But in the 1990s, I hit a wall. That was when Chinese literature, as the literature of a powerful country, put forth its strength and elbowed Taiwan literature out of a chance to be noticed. Many people said that if one wanted to research Chinese literature, or literature written in Chinese languages, then China was the main place to do it. What cut the deepest was a sentence from Helmut Martin – on one of his visits to Taiwan, he told me that for some reason, the option of translating Taiwan literature was simply gone, and there would no longer be any publishing opportunities.

The situation in Japan is somewhat better. Thanks to our geographical proximity, my novels have always been able to be published in Japan.

The situation has also taken a major turn for the better over the last few years. Due to geopolitical factors and the myriad censorship policies of the Chinese government, Taiwan literature has garnered more attention for itself. But the great focus given to the geopolitical situation does not mean that our literary works have received the same level of attention. Altogether, only seven of my novels and one collection of short stories have been translated – a total of eight books, and they are published as paperback and hardcover editions. They come to a total of forty translated and published works only if they are counted separately.

When it comes to translations, I don’t think it’s a matter of whether writers of Taiwan have produced enough good works, but rather that very few works ever get this opportunity to begin with. Taiwan literature has never produced a bestseller. After many years of hard work, simply maintaining a small yet consistent readership is a challenge. Achieving the lofty goal of winning a Nobel Prize in Literature, like Mo Yan, is simply impossible. Based on my forty years of experience, I think that besides writers writing quality pieces, getting the attention of foreign scholars interested in Taiwan literature, recommendations from the publishing industry, and if possible, government support, will undoubtedly lead to better results in the translation of Taiwan literature.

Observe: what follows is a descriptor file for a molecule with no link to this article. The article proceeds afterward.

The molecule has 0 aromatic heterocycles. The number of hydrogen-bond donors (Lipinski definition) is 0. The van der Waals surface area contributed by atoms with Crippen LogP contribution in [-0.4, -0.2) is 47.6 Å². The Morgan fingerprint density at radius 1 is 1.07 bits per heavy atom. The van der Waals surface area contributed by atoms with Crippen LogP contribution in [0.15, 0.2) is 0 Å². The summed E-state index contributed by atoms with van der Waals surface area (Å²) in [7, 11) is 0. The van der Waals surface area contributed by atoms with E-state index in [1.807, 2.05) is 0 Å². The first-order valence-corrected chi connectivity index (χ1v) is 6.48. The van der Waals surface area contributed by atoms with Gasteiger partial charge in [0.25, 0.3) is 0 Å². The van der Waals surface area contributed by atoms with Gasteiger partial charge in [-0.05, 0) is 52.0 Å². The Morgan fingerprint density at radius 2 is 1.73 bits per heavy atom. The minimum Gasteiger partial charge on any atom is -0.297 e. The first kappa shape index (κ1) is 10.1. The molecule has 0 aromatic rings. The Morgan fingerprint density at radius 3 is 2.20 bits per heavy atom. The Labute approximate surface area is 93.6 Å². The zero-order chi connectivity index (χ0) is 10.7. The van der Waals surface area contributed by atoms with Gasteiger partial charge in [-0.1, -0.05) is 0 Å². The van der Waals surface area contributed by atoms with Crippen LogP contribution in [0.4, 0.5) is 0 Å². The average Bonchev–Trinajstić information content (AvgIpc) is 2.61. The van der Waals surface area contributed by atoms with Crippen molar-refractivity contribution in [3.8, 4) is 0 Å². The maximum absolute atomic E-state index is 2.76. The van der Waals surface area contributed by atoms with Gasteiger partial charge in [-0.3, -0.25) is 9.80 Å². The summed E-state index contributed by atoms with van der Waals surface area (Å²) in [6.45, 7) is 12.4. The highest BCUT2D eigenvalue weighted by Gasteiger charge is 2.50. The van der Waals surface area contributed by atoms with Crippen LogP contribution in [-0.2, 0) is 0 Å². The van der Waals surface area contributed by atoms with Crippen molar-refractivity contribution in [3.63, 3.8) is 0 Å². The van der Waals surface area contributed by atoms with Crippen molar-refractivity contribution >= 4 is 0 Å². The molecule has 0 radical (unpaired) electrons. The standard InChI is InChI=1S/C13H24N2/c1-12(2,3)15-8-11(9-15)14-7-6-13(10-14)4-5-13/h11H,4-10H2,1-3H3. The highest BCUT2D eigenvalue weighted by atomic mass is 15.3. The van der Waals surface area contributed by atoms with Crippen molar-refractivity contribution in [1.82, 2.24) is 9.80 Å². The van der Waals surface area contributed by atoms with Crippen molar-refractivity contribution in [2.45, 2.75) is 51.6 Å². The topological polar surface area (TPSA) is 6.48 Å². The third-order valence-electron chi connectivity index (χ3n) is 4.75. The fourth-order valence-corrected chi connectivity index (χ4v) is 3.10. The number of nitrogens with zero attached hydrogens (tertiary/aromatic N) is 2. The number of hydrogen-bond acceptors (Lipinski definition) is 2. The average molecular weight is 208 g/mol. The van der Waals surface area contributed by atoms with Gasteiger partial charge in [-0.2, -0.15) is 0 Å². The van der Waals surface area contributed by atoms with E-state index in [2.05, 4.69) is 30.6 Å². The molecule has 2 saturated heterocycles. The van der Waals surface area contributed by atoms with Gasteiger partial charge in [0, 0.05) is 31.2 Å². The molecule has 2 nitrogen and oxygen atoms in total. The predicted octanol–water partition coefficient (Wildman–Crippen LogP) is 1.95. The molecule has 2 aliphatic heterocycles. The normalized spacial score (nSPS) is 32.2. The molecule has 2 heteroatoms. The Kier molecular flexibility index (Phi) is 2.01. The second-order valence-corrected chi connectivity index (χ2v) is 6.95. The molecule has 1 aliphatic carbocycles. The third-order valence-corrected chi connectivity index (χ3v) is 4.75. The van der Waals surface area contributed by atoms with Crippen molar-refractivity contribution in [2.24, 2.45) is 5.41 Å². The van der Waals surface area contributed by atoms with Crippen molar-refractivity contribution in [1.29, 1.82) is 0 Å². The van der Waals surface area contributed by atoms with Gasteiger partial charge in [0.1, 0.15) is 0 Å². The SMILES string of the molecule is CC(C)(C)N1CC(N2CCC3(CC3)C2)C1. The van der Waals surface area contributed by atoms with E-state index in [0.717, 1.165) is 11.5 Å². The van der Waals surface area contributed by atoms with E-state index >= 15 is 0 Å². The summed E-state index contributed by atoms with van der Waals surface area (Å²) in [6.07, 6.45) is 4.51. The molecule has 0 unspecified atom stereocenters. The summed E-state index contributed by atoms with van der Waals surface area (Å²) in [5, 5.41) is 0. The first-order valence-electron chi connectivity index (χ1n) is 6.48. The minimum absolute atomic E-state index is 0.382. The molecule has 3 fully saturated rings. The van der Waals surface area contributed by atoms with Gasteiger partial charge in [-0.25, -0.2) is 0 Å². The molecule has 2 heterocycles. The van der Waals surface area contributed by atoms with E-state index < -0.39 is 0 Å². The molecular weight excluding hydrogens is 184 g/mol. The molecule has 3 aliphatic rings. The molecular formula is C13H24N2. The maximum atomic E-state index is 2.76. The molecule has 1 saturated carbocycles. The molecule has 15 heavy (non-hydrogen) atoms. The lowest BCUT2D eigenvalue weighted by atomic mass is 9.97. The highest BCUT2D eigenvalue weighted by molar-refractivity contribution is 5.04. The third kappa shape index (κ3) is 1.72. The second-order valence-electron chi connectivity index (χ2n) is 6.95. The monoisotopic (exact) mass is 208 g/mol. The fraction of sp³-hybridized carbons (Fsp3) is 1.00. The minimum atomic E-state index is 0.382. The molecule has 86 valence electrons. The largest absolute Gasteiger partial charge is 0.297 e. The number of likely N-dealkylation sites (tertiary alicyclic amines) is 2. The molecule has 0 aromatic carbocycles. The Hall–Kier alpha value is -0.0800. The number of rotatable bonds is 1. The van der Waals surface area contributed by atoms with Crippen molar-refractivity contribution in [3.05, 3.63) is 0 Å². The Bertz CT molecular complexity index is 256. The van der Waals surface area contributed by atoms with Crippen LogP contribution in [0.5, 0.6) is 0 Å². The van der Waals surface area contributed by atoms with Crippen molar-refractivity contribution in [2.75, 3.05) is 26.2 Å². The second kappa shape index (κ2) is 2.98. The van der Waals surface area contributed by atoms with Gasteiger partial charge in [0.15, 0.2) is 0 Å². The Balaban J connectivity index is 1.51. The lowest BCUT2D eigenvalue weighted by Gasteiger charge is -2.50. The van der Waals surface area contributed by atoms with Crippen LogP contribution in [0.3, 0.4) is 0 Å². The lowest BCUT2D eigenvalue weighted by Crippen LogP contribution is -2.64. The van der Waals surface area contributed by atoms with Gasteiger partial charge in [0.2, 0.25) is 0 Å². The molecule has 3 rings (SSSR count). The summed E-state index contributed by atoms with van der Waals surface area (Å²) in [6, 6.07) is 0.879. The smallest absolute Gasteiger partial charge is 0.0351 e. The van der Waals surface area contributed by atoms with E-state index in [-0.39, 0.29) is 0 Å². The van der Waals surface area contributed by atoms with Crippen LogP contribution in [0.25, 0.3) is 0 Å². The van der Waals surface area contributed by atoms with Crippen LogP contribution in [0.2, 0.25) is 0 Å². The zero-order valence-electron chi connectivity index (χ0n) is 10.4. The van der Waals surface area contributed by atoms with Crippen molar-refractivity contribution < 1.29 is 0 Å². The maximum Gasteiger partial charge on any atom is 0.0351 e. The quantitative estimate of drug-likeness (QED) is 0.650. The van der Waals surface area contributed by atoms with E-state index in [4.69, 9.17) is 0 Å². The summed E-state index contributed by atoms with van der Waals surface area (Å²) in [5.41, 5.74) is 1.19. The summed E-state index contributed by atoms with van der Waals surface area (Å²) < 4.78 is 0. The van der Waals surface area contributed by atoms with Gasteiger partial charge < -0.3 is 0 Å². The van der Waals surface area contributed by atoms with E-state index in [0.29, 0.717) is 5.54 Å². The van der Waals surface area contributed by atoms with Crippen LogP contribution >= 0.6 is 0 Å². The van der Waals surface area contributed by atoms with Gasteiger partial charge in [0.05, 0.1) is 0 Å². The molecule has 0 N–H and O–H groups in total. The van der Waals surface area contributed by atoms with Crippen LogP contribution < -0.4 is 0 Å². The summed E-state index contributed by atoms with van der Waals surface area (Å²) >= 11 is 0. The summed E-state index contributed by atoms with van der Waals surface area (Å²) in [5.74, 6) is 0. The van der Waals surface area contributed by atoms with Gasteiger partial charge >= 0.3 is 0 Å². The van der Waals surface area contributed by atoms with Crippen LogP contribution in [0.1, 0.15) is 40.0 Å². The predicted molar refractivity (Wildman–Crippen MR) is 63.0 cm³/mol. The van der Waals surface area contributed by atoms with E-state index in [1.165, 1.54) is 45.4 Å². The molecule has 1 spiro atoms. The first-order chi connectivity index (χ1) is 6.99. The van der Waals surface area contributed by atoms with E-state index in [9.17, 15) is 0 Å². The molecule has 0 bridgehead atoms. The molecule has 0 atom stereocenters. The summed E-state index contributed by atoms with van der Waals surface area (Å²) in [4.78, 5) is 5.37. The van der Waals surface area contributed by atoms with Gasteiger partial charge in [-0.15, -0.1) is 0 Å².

Furthermore, the global trend we see before us is that of visual media overtaking letters and text. For literary works to make waves in this world, foreign translation may be merely the first step. Next, perhaps, we can turn to TV series or movies, or graphic novel adaptations, just as I previously attempted with Beigang Incense Burner of Lust (which was adapted into a graphic novel titled The Incense Burner of Lust). Taking advantage of the power of visual media is another way we can better promote Taiwan literature to a broader audience around the world.

The world has already taken notice of Taiwan’s achievements in creating a free, democratic society. But Taiwan literature nonetheless remains a niche interest, and if we want to show our progress and potential on the global literary stage, we will need to muster all our efforts on many different fronts. Broadening our horizons from the textual sphere into the visual industry through approaches such as film adaptations will certainly aid in drawing more attention to our novels. This is one way forward that is worth the combined effort of everyone involved.

About the Author:

Over the course of a creative career spanning almost half a century, Shih Shu-tuan(施淑端), pen name Li Ang, has stayed at the cutting edge of social development in Taiwan, continually challenging societal taboos and traditional literary convention. Many of her works have been translated into a number of different languages and published in many different countries. Her most noteworthy work, The Butcher’s Wife, has been translated into a huge variety of languages, setting the standard for Taiwan’s literature on the world stage. Li Ang’s latest work to be translated and published abroad is the Le Banquet aphrodisiaque, the French edition of 2003’s An Erotic Feast for Lovebirds (鴛鴦春膳), reported in a full-page introduction by the newspaper La Libération.

臺灣文學外譯如何突破重圍 作家李昂40年國際文壇經驗談

臺灣小說的外譯經由許多人的努力,早期像殷張蘭熙(Nancy Ing),國家單位當然也給予一定的幫助。1983年《殺夫》出版之後,我才有機會觸及到臺灣文學外譯領域,四十年之後,有一點小成績,前期多半是由我個人自己的努力,和海外的翻譯家以及出版社共同經營。到了最近,很高興有國家部門的介入與協助,開展了另外的面向。


我至今仍然不曾被政府單位邀請到法蘭克福書展,唯一一次出席是因應德文《看得見的鬼》(Sichtbare Geister)出版,我向書展的策劃人提出我自己出機票,然後才到了書展。我也因此賣掉了「殺夫」的義大利版權。隨著臺灣的政黨輪替越來越民主化,資源不再掌握在某個政黨、某些文人手中,政府方面的幫助對我開始有了明確的效果,比如我應邀到愛丁堡大學演講,接下來倫敦的臺灣辦事處幫我在倫敦辦了活動,我用英文演講,上了BBC中文網頁的頭版,像這樣子的機會當然是結合了學界跟政治,也就是臺灣的海外辦事處才能夠做到。值得一提的有在波蘭出版《殺夫》,因為華沙大學的李周教授和波蘭辦事處的陳美芬女士,我極少有機會的在書展接受電視的採訪,文學仍然是小眾,電視採訪當然極不容易。最近我在法國出版的《鴛鴦春膳》(Le Banquet aphrodisiaque)是由里昂第三大學的關首奇老師主導,但是駐法國臺灣文化中心(巴文中心),和胡晴舫主任在巴黎也出了很多力,促成了《解放報》(La Libération)的重要採訪。

首先要說的是,我所處的時代有兩個理由,使得我的小說,特別是《殺夫》,能夠累積到目前為止共計十六個國家的出版,當中還包括在科威特出版的阿拉伯文版,大概算得上特例。在上個世紀八零年代,中國剛打開對外的大門,文革的傷痕文學正大量被譯介出來,得到了主要的注目;但是另一個面向是女性主義全球化的影響,讓像《殺夫》這樣的小說在這個潮流中得到注意。這四十年的經驗,我深刻的感覺到,臺灣土地小而且基本上在國際間得不到什麼重視,要能夠被譯介,真的要跟世界的潮流相關才有可能。《殺夫》因為女性主義者的推薦和介紹,很快的有了多國的翻譯,當然很重要的是我碰到三個著名的翻譯學者,分別是美國的葛浩文(Howard Goldblatt)、日本的藤井省三,還有歐洲德國的馬漢茂(Helmut Martin),法國的貝羅貝先生。有趣的是,這四個幫我翻譯小說的人都是文學教授,因為對臺灣文學的愛好注意到了《殺夫》。翻譯小說要得到世界性的注目,英文翻譯出版恐怕是最重要的,因為英文作為通行世界的語文,其他國家的出版商或者是學者就會以此為文本進行閱讀,如果喜歡的話,可以推薦給他們在地國家來翻譯。